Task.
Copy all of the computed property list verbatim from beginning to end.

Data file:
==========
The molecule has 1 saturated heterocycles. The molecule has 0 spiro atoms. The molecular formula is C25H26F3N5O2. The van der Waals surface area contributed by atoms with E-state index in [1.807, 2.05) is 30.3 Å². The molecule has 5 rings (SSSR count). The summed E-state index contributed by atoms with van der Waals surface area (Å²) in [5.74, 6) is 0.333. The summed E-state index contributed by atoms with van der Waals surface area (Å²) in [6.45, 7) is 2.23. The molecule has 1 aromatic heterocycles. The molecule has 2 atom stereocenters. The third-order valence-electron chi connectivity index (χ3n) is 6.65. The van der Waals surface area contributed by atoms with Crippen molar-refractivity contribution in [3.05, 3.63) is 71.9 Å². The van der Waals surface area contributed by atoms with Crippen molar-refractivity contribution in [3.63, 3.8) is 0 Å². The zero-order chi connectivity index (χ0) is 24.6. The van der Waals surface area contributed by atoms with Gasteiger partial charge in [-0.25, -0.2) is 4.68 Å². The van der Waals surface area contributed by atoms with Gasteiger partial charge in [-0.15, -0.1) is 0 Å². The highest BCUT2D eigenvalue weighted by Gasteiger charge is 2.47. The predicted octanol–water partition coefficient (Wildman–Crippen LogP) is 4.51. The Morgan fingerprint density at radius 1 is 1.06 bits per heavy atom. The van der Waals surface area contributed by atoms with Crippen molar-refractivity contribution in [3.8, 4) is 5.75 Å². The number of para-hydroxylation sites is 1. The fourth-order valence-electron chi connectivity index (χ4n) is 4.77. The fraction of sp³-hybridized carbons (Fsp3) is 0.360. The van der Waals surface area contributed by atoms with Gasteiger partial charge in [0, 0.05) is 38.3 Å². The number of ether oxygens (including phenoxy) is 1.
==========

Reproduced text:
The molecule has 1 saturated heterocycles. The molecule has 0 spiro atoms. The molecular formula is C25H26F3N5O2. The van der Waals surface area contributed by atoms with E-state index in [1.807, 2.05) is 30.3 Å². The molecule has 5 rings (SSSR count). The summed E-state index contributed by atoms with van der Waals surface area (Å²) in [5.74, 6) is 0.333. The summed E-state index contributed by atoms with van der Waals surface area (Å²) in [6.45, 7) is 2.23. The molecule has 1 aromatic heterocycles. The molecule has 2 atom stereocenters. The third-order valence-electron chi connectivity index (χ3n) is 6.65. The van der Waals surface area contributed by atoms with Crippen molar-refractivity contribution in [3.05, 3.63) is 71.9 Å². The van der Waals surface area contributed by atoms with Crippen molar-refractivity contribution in [3.63, 3.8) is 0 Å². The zero-order chi connectivity index (χ0) is 24.6. The van der Waals surface area contributed by atoms with Gasteiger partial charge in [-0.25, -0.2) is 4.68 Å². The van der Waals surface area contributed by atoms with Gasteiger partial charge in [-0.15, -0.1) is 0 Å². The highest BCUT2D eigenvalue weighted by Gasteiger charge is 2.47. The predicted octanol–water partition coefficient (Wildman–Crippen LogP) is 4.51. The Morgan fingerprint density at radius 1 is 1.06 bits per heavy atom. The van der Waals surface area contributed by atoms with Crippen molar-refractivity contribution in [3.8, 4) is 5.75 Å². The number of para-hydroxylation sites is 1. The fourth-order valence-electron chi connectivity index (χ4n) is 4.77. The fraction of sp³-hybridized carbons (Fsp3) is 0.360. The van der Waals surface area contributed by atoms with Gasteiger partial charge in [0, 0.05) is 38.3 Å². The number of ether oxygens (including phenoxy) is 1.